Growing interest in quantifying values of ecosystem services has generated numerous studies attempting to measure the contribution of neighborhood environmental amenities to urban and suburban property values. Proximity to freshwater resources -- lakes and streams -- has also figured prominently in many of these studies. Alaska’s Matanuska-Susitna (Mat-Su) Borough, analogous to a county under state law, is a large and rapidly urbanizing local government jurisdiction adjacent to Anchorage, the state’s largest metropolitan area. As the population of the borough grows, and more land becomes subdivided and developed, an important question arises regarding the contribution of remaining undeveloped land and natural amenities to the economy of the borough. Visitors who are attracted to the scenery and recreation opportunities of the borough capture some of that value, and contribute to the borough economy through local purchases of goods and services. Private owners of borough real estate, who are willing to pay more for property located close to natural areas and recreation sites, also appropriate a portion of the value, however. This study focuses on this latter component of value of ecosystem services. It provides estimates of the enhanced value of private residential property and undeveloped land in the Mat-Su borough created by local protected open space and outdoor recreation opportunities. After briefly describing the Mat-Su Borough region, we summarize the valuation methods and the data available for the study. Then we present statistical results, followed by a discussion of the implications of the findings for valuing ecosystem services in the Borough. We conclude with suggestions for future research to improve the estimates.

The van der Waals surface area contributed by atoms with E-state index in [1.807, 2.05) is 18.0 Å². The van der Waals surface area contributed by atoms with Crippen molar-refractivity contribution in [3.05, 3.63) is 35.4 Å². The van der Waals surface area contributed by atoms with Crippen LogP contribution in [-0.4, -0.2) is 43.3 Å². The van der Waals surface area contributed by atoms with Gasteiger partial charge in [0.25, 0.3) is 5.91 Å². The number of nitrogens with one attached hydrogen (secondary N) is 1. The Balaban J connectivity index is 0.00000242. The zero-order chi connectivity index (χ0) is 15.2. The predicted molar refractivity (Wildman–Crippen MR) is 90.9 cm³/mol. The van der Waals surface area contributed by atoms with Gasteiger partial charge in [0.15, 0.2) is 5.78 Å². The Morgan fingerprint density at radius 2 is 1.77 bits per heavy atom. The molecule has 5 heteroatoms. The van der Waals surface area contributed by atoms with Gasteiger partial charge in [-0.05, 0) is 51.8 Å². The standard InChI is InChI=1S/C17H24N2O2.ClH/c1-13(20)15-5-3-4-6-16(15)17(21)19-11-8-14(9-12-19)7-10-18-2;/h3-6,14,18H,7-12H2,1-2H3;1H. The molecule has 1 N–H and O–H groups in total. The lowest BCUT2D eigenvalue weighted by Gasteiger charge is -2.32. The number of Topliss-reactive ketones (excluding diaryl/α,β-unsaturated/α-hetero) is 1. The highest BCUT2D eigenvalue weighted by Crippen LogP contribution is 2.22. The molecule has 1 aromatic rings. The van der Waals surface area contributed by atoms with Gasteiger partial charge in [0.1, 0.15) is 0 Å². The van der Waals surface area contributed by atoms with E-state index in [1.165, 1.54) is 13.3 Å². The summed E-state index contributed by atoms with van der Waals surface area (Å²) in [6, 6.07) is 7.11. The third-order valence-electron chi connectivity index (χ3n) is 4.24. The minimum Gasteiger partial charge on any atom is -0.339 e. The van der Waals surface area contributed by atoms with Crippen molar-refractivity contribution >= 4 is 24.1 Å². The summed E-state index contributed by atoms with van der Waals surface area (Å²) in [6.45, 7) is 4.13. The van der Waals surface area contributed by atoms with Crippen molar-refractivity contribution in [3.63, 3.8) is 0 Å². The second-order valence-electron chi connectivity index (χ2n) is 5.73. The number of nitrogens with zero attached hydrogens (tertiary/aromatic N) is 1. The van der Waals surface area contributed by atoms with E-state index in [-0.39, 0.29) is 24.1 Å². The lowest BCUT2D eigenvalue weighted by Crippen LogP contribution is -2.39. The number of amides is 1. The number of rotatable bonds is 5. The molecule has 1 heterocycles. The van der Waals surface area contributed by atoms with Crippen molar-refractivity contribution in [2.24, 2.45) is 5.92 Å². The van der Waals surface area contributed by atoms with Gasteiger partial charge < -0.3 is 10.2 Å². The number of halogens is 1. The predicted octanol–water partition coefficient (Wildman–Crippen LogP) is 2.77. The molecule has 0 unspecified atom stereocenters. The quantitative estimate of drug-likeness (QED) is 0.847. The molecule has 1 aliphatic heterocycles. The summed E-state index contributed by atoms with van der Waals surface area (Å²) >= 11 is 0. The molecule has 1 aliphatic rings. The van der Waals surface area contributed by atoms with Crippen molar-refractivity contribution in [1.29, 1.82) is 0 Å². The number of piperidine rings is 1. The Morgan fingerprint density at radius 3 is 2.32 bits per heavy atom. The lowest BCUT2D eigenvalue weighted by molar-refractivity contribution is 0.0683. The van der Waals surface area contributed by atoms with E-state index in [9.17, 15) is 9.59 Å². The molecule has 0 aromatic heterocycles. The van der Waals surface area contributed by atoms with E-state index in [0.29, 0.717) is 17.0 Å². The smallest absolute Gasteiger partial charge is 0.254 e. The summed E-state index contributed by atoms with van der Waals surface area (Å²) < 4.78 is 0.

• Contribution of Land Conservation and Freshwater Resources to Residential Property Values in the Matanuska-Susitna Borough